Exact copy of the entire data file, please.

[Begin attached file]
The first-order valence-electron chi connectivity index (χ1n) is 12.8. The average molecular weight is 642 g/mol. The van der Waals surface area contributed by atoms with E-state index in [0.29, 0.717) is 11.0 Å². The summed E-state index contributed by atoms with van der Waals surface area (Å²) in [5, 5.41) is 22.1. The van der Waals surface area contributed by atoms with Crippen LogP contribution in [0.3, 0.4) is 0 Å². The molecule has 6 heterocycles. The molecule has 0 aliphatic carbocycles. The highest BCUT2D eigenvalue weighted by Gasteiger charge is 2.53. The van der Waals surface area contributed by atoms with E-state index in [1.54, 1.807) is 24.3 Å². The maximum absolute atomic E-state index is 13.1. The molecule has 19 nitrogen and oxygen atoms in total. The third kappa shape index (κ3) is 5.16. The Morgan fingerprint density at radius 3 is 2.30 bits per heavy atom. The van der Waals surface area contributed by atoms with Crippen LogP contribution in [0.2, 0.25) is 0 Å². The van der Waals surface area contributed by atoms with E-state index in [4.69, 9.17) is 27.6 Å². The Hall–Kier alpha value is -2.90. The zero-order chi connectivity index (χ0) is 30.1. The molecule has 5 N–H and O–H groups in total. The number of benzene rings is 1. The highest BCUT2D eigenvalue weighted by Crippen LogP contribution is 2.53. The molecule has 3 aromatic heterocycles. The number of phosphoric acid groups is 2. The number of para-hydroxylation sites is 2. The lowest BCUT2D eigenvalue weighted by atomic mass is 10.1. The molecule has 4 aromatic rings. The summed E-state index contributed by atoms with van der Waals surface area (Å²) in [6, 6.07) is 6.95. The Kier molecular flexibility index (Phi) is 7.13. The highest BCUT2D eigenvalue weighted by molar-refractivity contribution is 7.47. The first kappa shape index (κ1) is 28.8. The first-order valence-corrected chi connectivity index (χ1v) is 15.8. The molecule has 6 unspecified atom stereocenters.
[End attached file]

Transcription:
The first-order valence-electron chi connectivity index (χ1n) is 12.8. The average molecular weight is 642 g/mol. The van der Waals surface area contributed by atoms with E-state index in [0.29, 0.717) is 11.0 Å². The summed E-state index contributed by atoms with van der Waals surface area (Å²) in [5, 5.41) is 22.1. The van der Waals surface area contributed by atoms with Crippen LogP contribution in [0.3, 0.4) is 0 Å². The molecule has 6 heterocycles. The molecule has 0 aliphatic carbocycles. The highest BCUT2D eigenvalue weighted by Gasteiger charge is 2.53. The van der Waals surface area contributed by atoms with E-state index in [1.54, 1.807) is 24.3 Å². The maximum absolute atomic E-state index is 13.1. The molecule has 19 nitrogen and oxygen atoms in total. The third kappa shape index (κ3) is 5.16. The Morgan fingerprint density at radius 3 is 2.30 bits per heavy atom. The van der Waals surface area contributed by atoms with Crippen LogP contribution in [0.2, 0.25) is 0 Å². The van der Waals surface area contributed by atoms with E-state index in [4.69, 9.17) is 27.6 Å². The Hall–Kier alpha value is -2.90. The zero-order chi connectivity index (χ0) is 30.1. The molecule has 5 N–H and O–H groups in total. The number of benzene rings is 1. The highest BCUT2D eigenvalue weighted by Crippen LogP contribution is 2.53. The molecule has 3 aromatic heterocycles. The number of phosphoric acid groups is 2. The number of para-hydroxylation sites is 2. The lowest BCUT2D eigenvalue weighted by atomic mass is 10.1. The molecule has 4 aromatic rings. The summed E-state index contributed by atoms with van der Waals surface area (Å²) in [6, 6.07) is 6.95. The Kier molecular flexibility index (Phi) is 7.13. The highest BCUT2D eigenvalue weighted by molar-refractivity contribution is 7.47. The first kappa shape index (κ1) is 28.8. The first-order valence-corrected chi connectivity index (χ1v) is 15.8. The molecule has 6 unspecified atom stereocenters.